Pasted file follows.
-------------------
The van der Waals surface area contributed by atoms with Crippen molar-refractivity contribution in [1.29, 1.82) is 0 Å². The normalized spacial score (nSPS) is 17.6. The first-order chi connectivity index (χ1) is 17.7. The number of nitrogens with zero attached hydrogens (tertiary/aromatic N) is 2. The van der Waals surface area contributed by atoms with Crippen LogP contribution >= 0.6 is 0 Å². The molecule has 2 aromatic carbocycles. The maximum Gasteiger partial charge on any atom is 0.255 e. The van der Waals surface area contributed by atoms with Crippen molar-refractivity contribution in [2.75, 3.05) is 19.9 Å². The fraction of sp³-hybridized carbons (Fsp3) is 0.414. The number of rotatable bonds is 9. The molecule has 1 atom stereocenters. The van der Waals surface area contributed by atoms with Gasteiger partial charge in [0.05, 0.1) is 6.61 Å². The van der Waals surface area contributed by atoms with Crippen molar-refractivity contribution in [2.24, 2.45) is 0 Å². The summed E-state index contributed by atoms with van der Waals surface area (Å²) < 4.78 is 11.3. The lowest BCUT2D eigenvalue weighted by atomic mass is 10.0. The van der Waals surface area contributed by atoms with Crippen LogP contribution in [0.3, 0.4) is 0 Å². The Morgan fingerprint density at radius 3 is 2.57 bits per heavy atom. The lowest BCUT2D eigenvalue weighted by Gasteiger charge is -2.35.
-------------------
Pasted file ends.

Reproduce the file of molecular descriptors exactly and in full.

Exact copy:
The van der Waals surface area contributed by atoms with Crippen molar-refractivity contribution in [1.29, 1.82) is 0 Å². The normalized spacial score (nSPS) is 17.6. The first-order chi connectivity index (χ1) is 17.7. The number of nitrogens with zero attached hydrogens (tertiary/aromatic N) is 2. The van der Waals surface area contributed by atoms with Crippen LogP contribution >= 0.6 is 0 Å². The molecule has 2 aromatic carbocycles. The maximum Gasteiger partial charge on any atom is 0.255 e. The van der Waals surface area contributed by atoms with Crippen molar-refractivity contribution in [2.75, 3.05) is 19.9 Å². The fraction of sp³-hybridized carbons (Fsp3) is 0.414. The number of rotatable bonds is 9. The molecule has 1 atom stereocenters. The van der Waals surface area contributed by atoms with Gasteiger partial charge in [0.05, 0.1) is 6.61 Å². The van der Waals surface area contributed by atoms with Crippen molar-refractivity contribution in [2.24, 2.45) is 0 Å². The summed E-state index contributed by atoms with van der Waals surface area (Å²) < 4.78 is 11.3. The lowest BCUT2D eigenvalue weighted by atomic mass is 10.0. The van der Waals surface area contributed by atoms with Crippen LogP contribution in [0.3, 0.4) is 0 Å². The Morgan fingerprint density at radius 3 is 2.57 bits per heavy atom. The lowest BCUT2D eigenvalue weighted by Gasteiger charge is -2.35.